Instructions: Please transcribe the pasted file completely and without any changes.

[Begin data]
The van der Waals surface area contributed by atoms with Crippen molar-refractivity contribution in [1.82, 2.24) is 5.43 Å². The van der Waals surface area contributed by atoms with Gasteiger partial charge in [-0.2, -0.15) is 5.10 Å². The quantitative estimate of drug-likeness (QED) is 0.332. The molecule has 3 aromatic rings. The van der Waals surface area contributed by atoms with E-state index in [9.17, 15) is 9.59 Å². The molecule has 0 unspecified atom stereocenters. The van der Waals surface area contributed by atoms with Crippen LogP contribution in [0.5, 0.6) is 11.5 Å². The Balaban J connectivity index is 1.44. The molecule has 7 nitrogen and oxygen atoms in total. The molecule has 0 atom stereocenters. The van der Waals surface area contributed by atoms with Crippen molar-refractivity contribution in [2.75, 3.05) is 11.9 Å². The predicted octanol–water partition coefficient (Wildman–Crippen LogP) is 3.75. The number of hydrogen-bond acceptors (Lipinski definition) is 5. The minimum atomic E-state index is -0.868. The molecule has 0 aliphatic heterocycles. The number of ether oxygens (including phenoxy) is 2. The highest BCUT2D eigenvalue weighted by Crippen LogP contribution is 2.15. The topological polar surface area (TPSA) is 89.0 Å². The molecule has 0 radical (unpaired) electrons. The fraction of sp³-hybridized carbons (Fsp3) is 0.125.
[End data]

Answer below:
The van der Waals surface area contributed by atoms with Crippen molar-refractivity contribution in [1.82, 2.24) is 5.43 Å². The van der Waals surface area contributed by atoms with Gasteiger partial charge in [-0.2, -0.15) is 5.10 Å². The quantitative estimate of drug-likeness (QED) is 0.332. The molecule has 3 aromatic rings. The van der Waals surface area contributed by atoms with E-state index in [9.17, 15) is 9.59 Å². The molecule has 0 unspecified atom stereocenters. The van der Waals surface area contributed by atoms with Crippen LogP contribution in [0.5, 0.6) is 11.5 Å². The Balaban J connectivity index is 1.44. The molecule has 7 nitrogen and oxygen atoms in total. The molecule has 0 atom stereocenters. The van der Waals surface area contributed by atoms with Crippen molar-refractivity contribution in [2.75, 3.05) is 11.9 Å². The predicted octanol–water partition coefficient (Wildman–Crippen LogP) is 3.75. The number of hydrogen-bond acceptors (Lipinski definition) is 5. The minimum atomic E-state index is -0.868. The molecule has 0 aliphatic heterocycles. The number of ether oxygens (including phenoxy) is 2. The highest BCUT2D eigenvalue weighted by Crippen LogP contribution is 2.15. The topological polar surface area (TPSA) is 89.0 Å². The molecule has 0 radical (unpaired) electrons. The fraction of sp³-hybridized carbons (Fsp3) is 0.125.